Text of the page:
Third down remains a bugaboo for Nevada football; here's why

Carson Strong
Carson Strong and the Wolf Pack offense are looking to improve on third downs. (Julian Del Gaudio/Nevada Sports Net)

Last season, Nevada ranked 122nd in the nation in third-down conversion percentage.

Through two games this season, Nevada ranks 122nd in the nation in third-down conversion percentage.

So it appears obvious the Wolf Pack has an issue on third down. But a deeper look at the numbers show it’s really first and second down that has killed Nevada, which hosts Weber State on Saturday at Mackay Stadium.

Yes, Nevada has completed only 8-of-35 third downs, just 23.5 percent (and two of those conversions were because of opponent penalties). But Nevada hasn’t put itself in good position entering third down. On its 35 third downs over its first two games, Nevada’s average distance to gain for a first down has been 7.86 yards.

Oftentimes, the goal of first and second down is to give your offense a manageable third down. Nevada hasn’t done that. The Wolf Pack has faced third-and-10 or longer on 12 of its 35 third downs, giving itself a low probability of gaining the required distance to move the chains. Asked whether it was the early-down issues holding back Nevada’s offense or the third-down efficiency, coach Jay Norvell didn’t pick.

“It’s both,” he said. “Your efficiency has to do on all downs and the more efficient you are on first and second down, the better you are on third down. It’s eliminating the negative play. It’s eliminating the penalty, the sack. The things that kill you on converting on third down is getting behind the chains. That one thing we have to clean up is the penalties. We can’t get a false start and have first-and-15. We can’t get a minus-yardage play, a sack. Those things we have to eliminate. As we do that, we’ll start improving on third down.”

Putting itself behind the chains has been an issue for the Wolf Pack, but so has converting those manageable third downs. Nevada is only 2-of-8 converting third-and-four or less and 3-of-13 converting third-and-five or less, so it hasn’t been effective in third-and-short, either.

Norvell said it wasn’t fair to pin the third-down issues on any one part of the offense, with the offensive line, the quarterback play and the wide receivers all taking a share of the blame.

“The other part is having confidence in our protection and our quarterback play on third down really has to improve,” Norvell said. “We didn't do a very good job at the receiver position of getting open this last game (against Oregon). We got challenged in man coverage. Our route running has to be a lot better to help Carson (Strong) out, our protection needs to be better and then he has to be more accurate. He made some poor throws. He had some guys open and that’s something he'll learn from as a younger player. He does a good job of seeing things and making adjustments. It’s a combination of all of that really.”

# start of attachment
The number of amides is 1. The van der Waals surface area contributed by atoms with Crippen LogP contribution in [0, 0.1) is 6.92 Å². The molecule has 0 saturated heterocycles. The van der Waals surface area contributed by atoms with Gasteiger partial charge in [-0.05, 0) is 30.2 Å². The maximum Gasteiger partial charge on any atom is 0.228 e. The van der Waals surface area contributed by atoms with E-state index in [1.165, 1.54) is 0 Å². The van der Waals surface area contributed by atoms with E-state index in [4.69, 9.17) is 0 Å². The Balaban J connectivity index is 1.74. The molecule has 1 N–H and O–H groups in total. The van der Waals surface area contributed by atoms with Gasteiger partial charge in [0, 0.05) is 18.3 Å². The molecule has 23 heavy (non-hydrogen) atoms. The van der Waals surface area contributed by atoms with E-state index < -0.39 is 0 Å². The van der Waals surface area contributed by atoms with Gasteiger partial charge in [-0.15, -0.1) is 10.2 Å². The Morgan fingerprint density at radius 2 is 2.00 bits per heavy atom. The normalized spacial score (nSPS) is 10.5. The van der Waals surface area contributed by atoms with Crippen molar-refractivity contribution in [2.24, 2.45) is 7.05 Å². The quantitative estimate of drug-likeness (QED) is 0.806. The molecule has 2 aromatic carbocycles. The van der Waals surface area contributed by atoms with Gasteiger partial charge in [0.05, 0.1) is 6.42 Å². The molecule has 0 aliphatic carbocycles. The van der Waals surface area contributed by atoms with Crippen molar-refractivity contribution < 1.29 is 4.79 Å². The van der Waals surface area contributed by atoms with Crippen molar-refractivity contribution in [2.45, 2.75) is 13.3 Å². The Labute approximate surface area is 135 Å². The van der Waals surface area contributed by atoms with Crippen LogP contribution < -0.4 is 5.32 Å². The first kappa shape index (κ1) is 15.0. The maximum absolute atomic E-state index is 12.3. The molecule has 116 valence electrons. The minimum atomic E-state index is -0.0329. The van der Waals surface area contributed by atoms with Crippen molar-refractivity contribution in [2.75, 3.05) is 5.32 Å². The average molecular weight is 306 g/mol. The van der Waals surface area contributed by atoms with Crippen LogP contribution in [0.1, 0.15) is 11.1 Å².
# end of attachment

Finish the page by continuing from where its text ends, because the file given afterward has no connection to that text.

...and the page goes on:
Nevada has been good on fourth down this season, converting 4-of-5 opportunities there, including 2-of-3 against Oregon. But the Wolf Pack’s offense has failed to get a first down on 16 of its 28 possessions, more than 57 percent of its drives.

“We can’t go out there and go three-and-out and keep putting the defense in that position,” Norvell said. “We had three drives where we turned it over on the very first play offensively (against Oregon). You can’t keep throwing your defense back out there like that. That’s not good football.”

After opening with Power 5 opponents Purdue and Oregon, Nevada’s schedule eases up moving forward with games against FCS opponent Weber State and FBS doormat UTEP to close non-conference play. This weekend’s contest against Weber State, however, won’t be an easy one for the offense. The Wildcats ranked second in the FCS last year in scoring defense and held San Diego State, which is a Mountain West team like Nevada, to just six points in this year's season opener.

If the Wolf Pack is going to make gains offensively, improving on third down is a must.

“It’s something we have to be good at,” Norvell said. “Taking care of the ball and being good on third down are key stats we have to be good at if we’re going to have a good offensive team.”

Sports columnist Chris Murray provides insight on Northern Nevada sports. Contact him at or follow him on Twitter @MurrayNSN.

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